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Book Review
Listening to Your Baby

By Dr. Jay Gordon
Perigee, 2002
Reviewed by Melissa Burris
Greensboro NC USA
From: NEW BEGINNINGS, Vol. 20 No. 4, July-August 2003, p. 151

Many popular parenting books seem so concerned with appealing to the widest possible audience that they can feel watered down, as if to eliminate all traces of opinions strong enough to discourage potential buyers. Such is not the case with Listening to Your Baby, the newest book by the well-known pediatrician, Jay Gordon.

A passionate supporter of both breastfeeding and attachment parenting (and the first physician or male to become a certified lactation consultant), Dr. Gordon delivers a firm and consistent message. "I believe in something called attachment parenting," he explains in the very first chapter. "Attachment parents create a baby-centered home where the baby is breastfed and sleeps in the 'family bed.'" Dr. Gordon goes on to describe in detail the benefits of this parenting style, and he offers clear, practical advice to expectant and new parents on how to implement every element of his philosophy. He is very thorough and covers a multitude of issues ranging from prenatal nutrition and newborn care to matters of socialization and toddler discipline.

The pillars of Dr. Gordon's philosophy are his views that human milk is indisputably the superior form of nutrition for all babies and that breastfeeding offers immediate and long-term health benefits for mothers and babies. Although there is nothing radical about these views, Dr. Gordon stands confidently apart from many breastfeeding advocates by his assertion that breastfeeding "is not [a] personal choice, as some people would have you believe. It is a medical issue."

Conceding that his opinions are strong, Dr. Gordon admits that he is not particularly concerned about making mothers feel guilty for choosing not to breastfeed. Rather, he is more concerned with the guilt these same mothers will feel in hindsight when they realize that they denied their children the important benefits that only human milk offers. While parents who have made a firm choice against breastfeeding may not appreciate this candor, Dr. Gordon's fact-based approach is informative rather than demeaning and serves to clarify issues that often befuddle new and experienced parents alike.

Dr. Gordon describes attachment parenting as both theoretically and practically linked to breastfeeding. He advises that babies should always be fed on demand and never by the clock, no matter how frequently the need to nurse is expressed. Practices such as baby wearing and co-sleeping, he explains, provide mothers with the best opportunities to learn and respond to their babies' cues. Perhaps in response to the tired choruses of the "baby trainers" who predict domestic turmoil as the outcome of such unstructured parenting, Dr. Gordon points out the many advantages and conveniences afforded to the attachment parenting family. Among these advantages, he names the lack of rigid scheduling, the absence of unnecessary equipment and gadgets used to contain and/or entertain infants, and the easy portability of the co-sleeping baby who, he asserts, should never be left to sleep in isolation during at least the first year of life.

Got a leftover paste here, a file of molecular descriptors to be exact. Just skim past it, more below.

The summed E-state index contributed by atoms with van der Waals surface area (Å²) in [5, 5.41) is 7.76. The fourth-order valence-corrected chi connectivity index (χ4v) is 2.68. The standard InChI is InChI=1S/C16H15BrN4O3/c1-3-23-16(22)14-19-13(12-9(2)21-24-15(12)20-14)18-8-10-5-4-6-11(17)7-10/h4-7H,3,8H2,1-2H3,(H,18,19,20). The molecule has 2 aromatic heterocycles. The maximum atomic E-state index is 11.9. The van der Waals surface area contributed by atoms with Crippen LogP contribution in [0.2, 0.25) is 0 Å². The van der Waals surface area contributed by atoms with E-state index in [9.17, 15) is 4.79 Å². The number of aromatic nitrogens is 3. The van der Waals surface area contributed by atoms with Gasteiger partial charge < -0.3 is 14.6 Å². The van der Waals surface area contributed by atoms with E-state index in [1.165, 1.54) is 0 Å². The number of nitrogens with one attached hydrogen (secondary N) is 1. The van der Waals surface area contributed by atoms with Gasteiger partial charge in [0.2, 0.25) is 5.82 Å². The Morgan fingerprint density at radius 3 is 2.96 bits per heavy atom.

Particularly notable is the chapter on vaccinations and illnesses, in which Dr. Gordon reviews the benefits and risks associated with childhood immunization. Neither blindly pro-vaccination nor radically against all forms of immunization, Dr. Gordon believes that some vaccinations can be highly effective in preventing the incidence and spread of many dangerous diseases. But he also feels that, due to the known occurrence of serious side effects and the potential for overwhelming a baby's immature immune system, routine shots should not be given to infants younger than six months. For babies over that age, he prefers a modified schedule whereby only the most proven and, in his opinion, truly essential vaccinations are spread out over a much longer period of time than the standard pediatric schedule currently recommends. Dr. Gordon admits to being in disagreement with most of his colleagues regarding vaccination and he urges parents to become thoroughly informed and initiate extensive discussions with their children's health care providers. He cautions parents against becoming overly reliant on any one particular point of view, and believes they should be pro-active in forming their own educated opinions.

Chapters on nutrition, child development, and discipline are all well written and in keeping with philosophies and ideas mothers might hear at an LLL Series Meeting. For parents who recognize that each baby is unique and may need to be parented differently from every other baby on the block, Listening To Your Baby is sure to become a favorite gift, as well as a beloved and dog-eared occupant of the family bookshelf.

Last updated Thursday, August 31, 2006 by njb.
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